The start of your weight loss journey is a very delicate time at which you’ll generally decide to either give up or keep going. It’s also a time when other people’s opinions can easily make or break your success—and those opinions might come from the most unlikely sources.
A while ago, while lifting weights at a local gym, I overheard a few personal trainers making obnoxious comments about a young gentleman walking on a treadmill. Though significantly overweight, he appeared to be otherwise healthy. While sporadically snickering out loud the trainers proceeded to say things like, “He’s going to need a whole lot more than walking to lose all that weight” and “Maybe it’s time for a HIIT workout or something.”
I was absolutely stunned!
Mainly because these guys were supposed to be ‘professionals’, guiding their attention towards potentially supporting and, perhaps, even cheering him on in his obvious pursuit of weight loss.
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They didn’t know where he’d started or what goals he was shooting for. They didn’t know whether or not he had an underlying health condition or impairment that limited his ability to work out intensely. For all they knew, he was making improvements in several areas of his life—Getting healthier, sleeping better, and feeling happier and stronger every day.
But, unfortunately, all they seemed to see was a helpless ‘big’ man.
Curious to learn more about this gentleman, I stopped my weight lifting session for a bit and hopped on a treadmill right next to him. He was watching the morning news, so I struck up a related conversation with him. After a few rounds of political discussion, we delved into our personal lives. This is when I found out he had recently lost over 100 pounds through healthy eating and walking regularly outdoors.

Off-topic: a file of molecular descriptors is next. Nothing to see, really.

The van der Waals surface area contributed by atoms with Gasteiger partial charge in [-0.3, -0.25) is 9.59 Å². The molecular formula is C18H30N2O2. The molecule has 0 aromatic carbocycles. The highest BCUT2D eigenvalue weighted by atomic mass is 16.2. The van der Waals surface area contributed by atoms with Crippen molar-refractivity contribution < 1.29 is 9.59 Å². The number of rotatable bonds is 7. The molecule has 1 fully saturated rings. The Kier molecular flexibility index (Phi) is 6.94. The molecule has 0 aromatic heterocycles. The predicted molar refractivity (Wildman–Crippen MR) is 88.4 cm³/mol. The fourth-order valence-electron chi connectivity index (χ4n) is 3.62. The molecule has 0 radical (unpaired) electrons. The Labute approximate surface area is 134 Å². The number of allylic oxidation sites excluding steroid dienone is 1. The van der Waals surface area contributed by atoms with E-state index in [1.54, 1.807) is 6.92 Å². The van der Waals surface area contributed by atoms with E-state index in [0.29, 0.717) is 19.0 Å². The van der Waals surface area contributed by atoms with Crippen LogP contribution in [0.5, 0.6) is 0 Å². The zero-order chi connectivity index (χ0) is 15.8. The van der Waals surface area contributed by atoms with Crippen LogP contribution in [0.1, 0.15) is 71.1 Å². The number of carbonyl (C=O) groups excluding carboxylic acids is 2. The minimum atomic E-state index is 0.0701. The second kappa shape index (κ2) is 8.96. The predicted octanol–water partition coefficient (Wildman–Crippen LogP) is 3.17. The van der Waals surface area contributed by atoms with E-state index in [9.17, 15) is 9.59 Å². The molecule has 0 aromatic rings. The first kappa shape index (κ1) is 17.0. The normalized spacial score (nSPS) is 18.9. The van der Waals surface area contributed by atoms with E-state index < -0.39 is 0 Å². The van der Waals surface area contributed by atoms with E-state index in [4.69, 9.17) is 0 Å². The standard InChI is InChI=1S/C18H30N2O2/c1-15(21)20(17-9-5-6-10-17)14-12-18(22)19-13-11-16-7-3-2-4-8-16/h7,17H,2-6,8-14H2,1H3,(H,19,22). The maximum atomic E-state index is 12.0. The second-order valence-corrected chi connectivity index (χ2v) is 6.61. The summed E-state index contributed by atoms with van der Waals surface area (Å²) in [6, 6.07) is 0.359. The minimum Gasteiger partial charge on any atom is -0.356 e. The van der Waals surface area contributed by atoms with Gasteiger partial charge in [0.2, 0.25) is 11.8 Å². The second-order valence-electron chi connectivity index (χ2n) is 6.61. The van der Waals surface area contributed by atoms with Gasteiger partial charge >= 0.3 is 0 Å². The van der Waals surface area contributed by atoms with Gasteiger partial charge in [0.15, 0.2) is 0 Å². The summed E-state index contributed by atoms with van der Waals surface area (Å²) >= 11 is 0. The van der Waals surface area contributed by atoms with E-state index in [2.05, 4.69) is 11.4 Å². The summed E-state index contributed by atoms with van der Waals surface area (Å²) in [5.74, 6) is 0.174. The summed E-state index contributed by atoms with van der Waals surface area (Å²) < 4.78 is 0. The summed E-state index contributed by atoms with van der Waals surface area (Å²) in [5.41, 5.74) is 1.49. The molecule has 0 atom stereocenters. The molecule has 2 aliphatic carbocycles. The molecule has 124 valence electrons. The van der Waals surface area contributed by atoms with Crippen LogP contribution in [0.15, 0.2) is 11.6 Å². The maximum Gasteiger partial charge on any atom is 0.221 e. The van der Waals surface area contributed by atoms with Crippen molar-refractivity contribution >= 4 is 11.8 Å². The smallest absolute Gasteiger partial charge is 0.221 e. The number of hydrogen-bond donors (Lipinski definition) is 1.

He’d just built up the confidence to be seen at the gym, as he was over 400 pounds prior to initiating his healthy lifestyle change. He laughed about the experience of being the “fattest fit” person in the gym and was obviously in great spirits.
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Still, I couldn’t help but wonder what would’ve happen had he overheard that foolishness from those trainers. Would he have cancelled his gym membership or, even worse, abandoned his weight loss efforts altogether?
Unfortunately, I could relate to the former.
After giving birth to my son back in 2007 I found myself carrying 65 pounds of excess weight. While my son weighed in at 9 pounds 6 ounces and stood 22 inches tall, I’d be a liar if I didn’t admit that a large majority of my weight gain had resulted from my continuously giving in to ‘cravings’ over the course of my pregnancy. And, for the first time since my initial weight loss and healthy lifestyle change in 1994, I found myself once again in the ‘obese’ category.
Needless to say, as soon as I was cleared for exercise I went all in, performing high-intensity workouts at home and outdoors. But, interestingly enough, when I started frequenting a local gym for weight lifting purposes, I found myself continuously approached by personal trainers, relentlessly pitching me for business.